By the way, that wire will be concealed by molding.


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For a short while you will notice every flaw but within a few weeks, you'll forget about them completely and nobody else will ever see anything but the gorgeous and professional looking veneer job. Very impressive!!

I agree, it's beautiful work.

BTW, a friend of mine, who is a house builder, naturally built his own house. However, part-way through, he realized that his level (one of its bubbles) was not accurate, so some of his walls were not plumb. He punched out the bad bubble and carried on, but it bugs him that his house is not as straight as he could have made it, although no-one else would ever notice.
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I would be remiss if I didn't take this opportunity to give another shout out to Greg Roberts. Not having seen a completed "B" model in 26 years, there is no way I could have pulled this off without the detailed information Greg provided on his website, on this forum, and in replies to some of the ridiculous questions I asked him in emails. I'll say again, if you are of a mind to convert your decorator models, or just restore your Khorns that have seen better days, and you can afford it, I'm confident you couldn't go wrong having Greg do the work. If you haven't visited his web page then go there and you'll see what I mean (dcchomes.com/Mkhorn.html)--you're in for a treat. Not only does Greg do incredible work, but he obviously approaches it with a deep affection for these fantastic speakers, and exercises a level of attention to detail that distinguishes him as a true craftsman.

I'm still astounded by Greg's generosity in sharing his tips and tricks of the trade, especially since he restores these professionally. Thanks again, Greg..you ARE the man. And you even use a manual stapler!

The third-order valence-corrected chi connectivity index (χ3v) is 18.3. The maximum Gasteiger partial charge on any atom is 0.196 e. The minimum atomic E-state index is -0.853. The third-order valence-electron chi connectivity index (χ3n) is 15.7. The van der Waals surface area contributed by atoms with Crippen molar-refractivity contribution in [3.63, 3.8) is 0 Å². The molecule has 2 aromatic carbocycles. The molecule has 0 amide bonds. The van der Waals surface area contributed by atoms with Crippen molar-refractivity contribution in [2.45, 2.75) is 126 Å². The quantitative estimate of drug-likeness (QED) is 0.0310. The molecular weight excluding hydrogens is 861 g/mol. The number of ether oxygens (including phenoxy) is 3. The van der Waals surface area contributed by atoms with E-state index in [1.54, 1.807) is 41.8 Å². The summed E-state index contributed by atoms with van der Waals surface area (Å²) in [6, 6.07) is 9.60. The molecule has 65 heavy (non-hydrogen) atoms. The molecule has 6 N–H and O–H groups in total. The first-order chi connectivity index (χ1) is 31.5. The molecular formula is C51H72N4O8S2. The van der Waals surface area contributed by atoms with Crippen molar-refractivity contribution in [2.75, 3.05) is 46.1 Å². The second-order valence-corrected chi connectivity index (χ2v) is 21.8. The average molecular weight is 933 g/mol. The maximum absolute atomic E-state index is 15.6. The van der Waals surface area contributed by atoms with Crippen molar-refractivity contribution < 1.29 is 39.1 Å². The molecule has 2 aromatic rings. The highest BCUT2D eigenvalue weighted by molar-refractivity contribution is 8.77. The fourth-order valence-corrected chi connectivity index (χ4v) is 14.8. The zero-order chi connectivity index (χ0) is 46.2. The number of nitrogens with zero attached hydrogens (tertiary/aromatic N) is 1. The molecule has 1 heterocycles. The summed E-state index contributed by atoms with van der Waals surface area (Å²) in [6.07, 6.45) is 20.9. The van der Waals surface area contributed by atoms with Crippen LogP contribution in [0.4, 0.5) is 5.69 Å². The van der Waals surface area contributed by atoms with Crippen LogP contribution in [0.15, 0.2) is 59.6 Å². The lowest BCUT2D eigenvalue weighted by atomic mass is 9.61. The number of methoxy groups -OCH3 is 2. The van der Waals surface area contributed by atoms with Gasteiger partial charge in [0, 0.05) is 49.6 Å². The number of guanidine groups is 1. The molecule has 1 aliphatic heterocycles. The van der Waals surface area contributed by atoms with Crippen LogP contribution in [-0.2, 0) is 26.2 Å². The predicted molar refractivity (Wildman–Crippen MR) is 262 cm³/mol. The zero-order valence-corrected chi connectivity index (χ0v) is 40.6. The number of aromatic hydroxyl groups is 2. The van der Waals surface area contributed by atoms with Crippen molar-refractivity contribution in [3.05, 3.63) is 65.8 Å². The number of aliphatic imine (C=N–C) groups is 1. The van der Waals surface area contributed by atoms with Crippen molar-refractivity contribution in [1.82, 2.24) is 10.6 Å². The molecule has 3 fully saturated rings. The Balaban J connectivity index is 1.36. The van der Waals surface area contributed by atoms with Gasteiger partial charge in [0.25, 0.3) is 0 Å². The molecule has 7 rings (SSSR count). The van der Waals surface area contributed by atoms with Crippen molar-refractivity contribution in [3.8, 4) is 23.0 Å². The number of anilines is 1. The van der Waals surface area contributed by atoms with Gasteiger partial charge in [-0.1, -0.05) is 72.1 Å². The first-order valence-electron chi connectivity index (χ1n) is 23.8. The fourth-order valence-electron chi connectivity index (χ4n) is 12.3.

A few more thoughts for amateurs like me who are considering embarking upon this project...I was reviewing some records and realized this job took nearly three months. I worked on them, for varying periods, I think every day except for 5 days off when we went out of town. It requires a tremendous investment of time. As for tools, the jointer, table saw, router, and air stapler came in handy. But the work can definitely be done with hand planes, circular saw, jig saw and hand tools.

Having said that, it was a lot of fun and tremendously satisfying.

This project was so much fun I am even considering picking up some vintage Heresy's in need of some love and restoring them. Anyone have an idea what I should expect to pay for Heresy's in good working order but poor cosmetic condition?

Thanks to the members of this forum. I lurked around for months before posting...you've really shown me what a great community of Klipsch lovers this is. And thanks to those of you who have posted responses to my postings here.

Mike Quinlan

P.S.--Here's another shot of the hideous monstrosities I started with..


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They look really, really nice. I am amazed at how nice the grain is on the fronts, since they were decorators.Congrats on getting them finished.VERY nice WAF now.

If someone had real beaters, I suppose you could put punched tin and trim on the front and tell folks they were matching pie safes. Yours look so nice, the wife will probably be showing them off to visitors.


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Beautiful work there Mike, and yes Greg is extraordinarly gracious with tips.

I'm amazed at how beautiful that old birch has become since you took such care in finishing it. And don't sweat the minor mishaps. I had some in my workshop building but I'll never tell.

This makes me want to refinish all the birch doors and kitchen cabinets in my 1950 home. Just Stunning! Thanks for the great photos too.